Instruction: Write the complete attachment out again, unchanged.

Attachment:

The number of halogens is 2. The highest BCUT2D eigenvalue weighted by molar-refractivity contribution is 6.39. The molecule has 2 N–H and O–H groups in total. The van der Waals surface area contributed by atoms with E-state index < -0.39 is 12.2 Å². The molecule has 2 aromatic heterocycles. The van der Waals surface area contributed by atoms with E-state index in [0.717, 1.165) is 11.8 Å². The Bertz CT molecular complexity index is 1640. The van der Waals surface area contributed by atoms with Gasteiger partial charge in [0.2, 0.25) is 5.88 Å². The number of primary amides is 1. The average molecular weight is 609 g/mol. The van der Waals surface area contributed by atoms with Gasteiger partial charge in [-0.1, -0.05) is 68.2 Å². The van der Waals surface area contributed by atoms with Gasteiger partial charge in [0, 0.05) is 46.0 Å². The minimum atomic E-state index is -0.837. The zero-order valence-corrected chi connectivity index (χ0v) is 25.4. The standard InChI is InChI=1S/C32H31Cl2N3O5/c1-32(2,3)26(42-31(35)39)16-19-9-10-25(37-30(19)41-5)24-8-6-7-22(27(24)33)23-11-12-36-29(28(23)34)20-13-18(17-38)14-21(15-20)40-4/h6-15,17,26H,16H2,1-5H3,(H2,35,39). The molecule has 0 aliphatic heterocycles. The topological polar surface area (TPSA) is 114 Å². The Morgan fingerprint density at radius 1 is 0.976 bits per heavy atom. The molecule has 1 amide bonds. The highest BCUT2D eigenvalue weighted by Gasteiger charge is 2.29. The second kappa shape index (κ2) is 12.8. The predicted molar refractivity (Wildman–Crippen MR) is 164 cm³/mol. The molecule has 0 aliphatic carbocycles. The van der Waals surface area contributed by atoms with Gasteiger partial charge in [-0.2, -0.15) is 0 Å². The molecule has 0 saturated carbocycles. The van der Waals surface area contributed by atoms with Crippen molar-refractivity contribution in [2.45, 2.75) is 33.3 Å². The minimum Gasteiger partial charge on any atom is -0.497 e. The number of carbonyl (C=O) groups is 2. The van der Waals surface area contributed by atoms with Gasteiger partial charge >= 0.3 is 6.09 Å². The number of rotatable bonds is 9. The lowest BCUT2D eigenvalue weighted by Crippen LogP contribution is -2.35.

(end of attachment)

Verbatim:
The number of halogens is 2. The highest BCUT2D eigenvalue weighted by molar-refractivity contribution is 6.39. The molecule has 2 N–H and O–H groups in total. The van der Waals surface area contributed by atoms with E-state index < -0.39 is 12.2 Å². The molecule has 2 aromatic heterocycles. The van der Waals surface area contributed by atoms with E-state index in [0.717, 1.165) is 11.8 Å². The Bertz CT molecular complexity index is 1640. The van der Waals surface area contributed by atoms with Gasteiger partial charge in [0.2, 0.25) is 5.88 Å². The number of primary amides is 1. The average molecular weight is 609 g/mol. The van der Waals surface area contributed by atoms with Gasteiger partial charge in [-0.1, -0.05) is 68.2 Å². The van der Waals surface area contributed by atoms with Gasteiger partial charge in [0, 0.05) is 46.0 Å². The minimum atomic E-state index is -0.837. The zero-order valence-corrected chi connectivity index (χ0v) is 25.4. The standard InChI is InChI=1S/C32H31Cl2N3O5/c1-32(2,3)26(42-31(35)39)16-19-9-10-25(37-30(19)41-5)24-8-6-7-22(27(24)33)23-11-12-36-29(28(23)34)20-13-18(17-38)14-21(15-20)40-4/h6-15,17,26H,16H2,1-5H3,(H2,35,39). The molecule has 0 aliphatic heterocycles. The topological polar surface area (TPSA) is 114 Å². The Morgan fingerprint density at radius 1 is 0.976 bits per heavy atom. The molecule has 1 amide bonds. The highest BCUT2D eigenvalue weighted by Gasteiger charge is 2.29. The second kappa shape index (κ2) is 12.8. The predicted molar refractivity (Wildman–Crippen MR) is 164 cm³/mol. The molecule has 0 aliphatic carbocycles. The van der Waals surface area contributed by atoms with Gasteiger partial charge in [-0.2, -0.15) is 0 Å². The molecule has 0 saturated carbocycles. The van der Waals surface area contributed by atoms with Crippen molar-refractivity contribution in [2.45, 2.75) is 33.3 Å². The minimum Gasteiger partial charge on any atom is -0.497 e. The number of carbonyl (C=O) groups is 2. The van der Waals surface area contributed by atoms with Gasteiger partial charge >= 0.3 is 6.09 Å². The number of rotatable bonds is 9. The lowest BCUT2D eigenvalue weighted by Crippen LogP contribution is -2.35.